Serial entrepreneur, angel investor and New York Times-bestselling author David S. Rose is a strong fixture in the startup community.
He is the founder and CEO of Gust, a platform that links up founders with interested investors in more than 80 countries. To date, more than $1.8 billion has been invested through the connections made by the company.
On the VC side, Rose is the founder and chairman emeritus of New York Angels, an angel investment group founded in 2004 that has invested more than $50 million into over 80 businesses. With Rose Tech Ventures, an early-stage investment fund that he launched 16 years ago, he and his team helped fund more than 110 Internet companies – many of which were acquired by major players like Amazon, Facebook and Google.
In his upcoming book, The Startup Checklist: 25 Steps to Found and Scale a High-Growth Business, on shelves in May, Rose walks aspiring entrepreneurs through each phase of launching a company, with advice about legal issues, hiring, day to day management, acquisitions and more. We caught up with Rose to talk about the value of building a road map, starting up as nimbly as possible and keeping an open mind.
Q: Knowing what you know now, what would you have done differently when you were first starting out?
A: More planning, testing, listening and iterating. I started out in the days before “lean,” and can fully appreciate the difference between the old ways and the new. When I was starting out — indeed, not just the first time, but for several of my early ventures — my tendency was to do two things wrong. First, I didn’t spend time to think and plan up front. And second, I dove right in to full development, building an entire product before shipping.
Today, I would do exactly the opposite. I would start by thinking through my product, my business and my business model; I would use the Business Model Canvas to get all the important pieces on the board, after which I would create a Lean Business Plan to make sure I had a roadmap and path to get things done. Then I would develop a Minimum Viable Product and get it into the market as fast as I could, and iterate based on actual usage and feedback.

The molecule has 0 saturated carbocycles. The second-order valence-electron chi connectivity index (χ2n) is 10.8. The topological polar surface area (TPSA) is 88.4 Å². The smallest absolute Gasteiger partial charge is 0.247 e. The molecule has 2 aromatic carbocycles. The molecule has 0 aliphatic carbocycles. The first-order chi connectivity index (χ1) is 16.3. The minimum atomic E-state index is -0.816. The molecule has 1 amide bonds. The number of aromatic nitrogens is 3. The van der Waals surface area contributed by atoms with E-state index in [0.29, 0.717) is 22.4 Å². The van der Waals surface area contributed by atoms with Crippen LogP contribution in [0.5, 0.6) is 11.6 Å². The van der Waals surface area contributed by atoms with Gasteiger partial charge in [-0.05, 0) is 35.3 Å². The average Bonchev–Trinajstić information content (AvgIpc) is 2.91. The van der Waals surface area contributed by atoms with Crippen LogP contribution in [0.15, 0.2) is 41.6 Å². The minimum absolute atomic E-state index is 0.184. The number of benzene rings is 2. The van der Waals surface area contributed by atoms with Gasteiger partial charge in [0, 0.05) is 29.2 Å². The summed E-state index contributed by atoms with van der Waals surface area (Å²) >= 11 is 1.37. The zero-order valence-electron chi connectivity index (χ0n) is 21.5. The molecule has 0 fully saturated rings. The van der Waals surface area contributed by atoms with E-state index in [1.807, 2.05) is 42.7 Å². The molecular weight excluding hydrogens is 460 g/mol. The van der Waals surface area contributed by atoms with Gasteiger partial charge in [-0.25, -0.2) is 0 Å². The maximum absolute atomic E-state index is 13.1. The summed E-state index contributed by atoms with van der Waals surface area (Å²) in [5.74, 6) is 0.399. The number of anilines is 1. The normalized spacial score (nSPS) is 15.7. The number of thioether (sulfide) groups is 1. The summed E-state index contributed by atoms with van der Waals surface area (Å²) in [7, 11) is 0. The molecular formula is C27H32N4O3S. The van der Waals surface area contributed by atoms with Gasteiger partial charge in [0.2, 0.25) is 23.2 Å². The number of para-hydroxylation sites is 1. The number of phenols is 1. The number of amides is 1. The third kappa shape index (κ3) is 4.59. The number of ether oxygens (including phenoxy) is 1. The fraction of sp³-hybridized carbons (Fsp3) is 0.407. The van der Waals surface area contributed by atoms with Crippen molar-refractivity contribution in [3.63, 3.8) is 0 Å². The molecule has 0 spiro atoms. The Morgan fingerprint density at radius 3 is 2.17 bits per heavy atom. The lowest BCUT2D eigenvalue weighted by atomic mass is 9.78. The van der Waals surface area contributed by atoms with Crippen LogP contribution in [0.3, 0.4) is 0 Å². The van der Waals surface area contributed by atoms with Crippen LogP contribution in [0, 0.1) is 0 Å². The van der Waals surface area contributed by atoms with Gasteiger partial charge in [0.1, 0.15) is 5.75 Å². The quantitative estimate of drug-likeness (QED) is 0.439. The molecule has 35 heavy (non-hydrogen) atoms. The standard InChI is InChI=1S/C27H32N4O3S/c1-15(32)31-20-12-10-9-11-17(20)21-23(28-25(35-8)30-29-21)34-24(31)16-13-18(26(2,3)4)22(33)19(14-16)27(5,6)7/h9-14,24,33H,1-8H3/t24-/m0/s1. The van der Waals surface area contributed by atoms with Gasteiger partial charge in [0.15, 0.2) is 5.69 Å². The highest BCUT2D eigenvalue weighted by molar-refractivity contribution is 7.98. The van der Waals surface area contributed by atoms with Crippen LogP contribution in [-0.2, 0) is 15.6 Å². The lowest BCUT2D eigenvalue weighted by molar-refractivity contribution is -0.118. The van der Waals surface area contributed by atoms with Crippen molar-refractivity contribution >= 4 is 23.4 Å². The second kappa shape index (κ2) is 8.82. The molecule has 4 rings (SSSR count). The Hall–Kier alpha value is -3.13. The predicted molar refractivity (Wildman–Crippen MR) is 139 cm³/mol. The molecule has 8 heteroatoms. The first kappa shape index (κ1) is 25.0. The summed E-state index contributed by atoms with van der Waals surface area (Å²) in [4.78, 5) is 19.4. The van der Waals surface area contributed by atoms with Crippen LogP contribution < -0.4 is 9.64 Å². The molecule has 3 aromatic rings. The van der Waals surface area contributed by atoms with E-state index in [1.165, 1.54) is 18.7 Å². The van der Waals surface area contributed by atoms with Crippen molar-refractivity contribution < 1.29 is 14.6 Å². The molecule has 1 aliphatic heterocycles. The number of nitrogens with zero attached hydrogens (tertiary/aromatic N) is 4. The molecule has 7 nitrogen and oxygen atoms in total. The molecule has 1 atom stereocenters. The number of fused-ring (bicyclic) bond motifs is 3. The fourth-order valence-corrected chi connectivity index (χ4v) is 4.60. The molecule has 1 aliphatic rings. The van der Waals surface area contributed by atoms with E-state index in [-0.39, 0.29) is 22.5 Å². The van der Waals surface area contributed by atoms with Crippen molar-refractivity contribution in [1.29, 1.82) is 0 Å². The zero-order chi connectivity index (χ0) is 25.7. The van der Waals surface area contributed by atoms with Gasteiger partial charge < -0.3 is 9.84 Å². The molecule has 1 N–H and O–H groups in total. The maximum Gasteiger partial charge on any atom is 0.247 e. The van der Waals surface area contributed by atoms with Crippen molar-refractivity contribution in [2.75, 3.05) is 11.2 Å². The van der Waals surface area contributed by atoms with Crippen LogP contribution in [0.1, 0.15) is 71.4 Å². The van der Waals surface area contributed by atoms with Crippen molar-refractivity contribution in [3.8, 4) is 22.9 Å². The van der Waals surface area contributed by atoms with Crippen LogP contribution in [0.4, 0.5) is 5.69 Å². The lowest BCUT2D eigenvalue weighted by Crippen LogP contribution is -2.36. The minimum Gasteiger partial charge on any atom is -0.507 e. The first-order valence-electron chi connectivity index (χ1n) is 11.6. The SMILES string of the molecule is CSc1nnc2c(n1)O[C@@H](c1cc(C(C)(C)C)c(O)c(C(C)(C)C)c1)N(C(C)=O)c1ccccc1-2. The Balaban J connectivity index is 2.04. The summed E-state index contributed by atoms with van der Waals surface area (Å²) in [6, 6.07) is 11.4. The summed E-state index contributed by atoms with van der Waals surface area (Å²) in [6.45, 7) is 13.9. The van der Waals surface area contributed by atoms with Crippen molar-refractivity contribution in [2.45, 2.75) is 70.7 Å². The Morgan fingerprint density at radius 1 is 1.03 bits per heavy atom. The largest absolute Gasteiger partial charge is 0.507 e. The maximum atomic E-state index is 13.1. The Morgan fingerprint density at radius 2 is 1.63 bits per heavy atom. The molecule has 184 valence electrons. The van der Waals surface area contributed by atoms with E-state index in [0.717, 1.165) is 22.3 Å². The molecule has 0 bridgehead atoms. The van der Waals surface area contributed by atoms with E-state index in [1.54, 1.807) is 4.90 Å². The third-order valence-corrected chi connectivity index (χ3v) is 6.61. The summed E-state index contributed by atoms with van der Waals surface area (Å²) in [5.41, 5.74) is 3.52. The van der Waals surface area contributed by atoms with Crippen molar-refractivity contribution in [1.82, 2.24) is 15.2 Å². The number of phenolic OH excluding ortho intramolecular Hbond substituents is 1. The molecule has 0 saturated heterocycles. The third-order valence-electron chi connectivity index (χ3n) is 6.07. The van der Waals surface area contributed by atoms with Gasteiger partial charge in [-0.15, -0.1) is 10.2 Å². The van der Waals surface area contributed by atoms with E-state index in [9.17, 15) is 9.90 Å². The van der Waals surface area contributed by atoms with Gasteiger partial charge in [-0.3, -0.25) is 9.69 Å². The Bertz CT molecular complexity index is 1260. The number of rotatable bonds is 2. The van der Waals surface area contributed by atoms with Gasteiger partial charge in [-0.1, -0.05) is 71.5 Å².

Q: What do you think would have happened had you known this back then?
A: I would likely have saved [cough] many [cough] millions of dollars, because my successes would have come sooner and more cost effectively, and my failures would have happened faster and cheaper.
Q: How do you think young entrepreneurs might benefit from this lesson?
A: Having invested in over 100 startups, the advantages of “build, measure, learn” are obvious, and while there are certainly entrepreneurs who are able to succeed through brute force — the application of significant energy, time, money, people, whatever — in my experience, the best founders who deliver the biggest returns are the ones who have started up with the leanest, tightest and most nimble of companies.
Q: What are you glad you didn’t know then that you know now?
A: Just how tough starting a business really is!
Q: What is your best advice for aspiring entrepreneurs?
A: Try as hard as you possibly can to simultaneously keep an open mind to feedback from knowledgeable people, while having the courage of your own convictions. It’s a nearly impossible task, but Thomas Jefferson’s line from the Declaration of Independence is what you need, “a decent respect for the opinions of mankind.”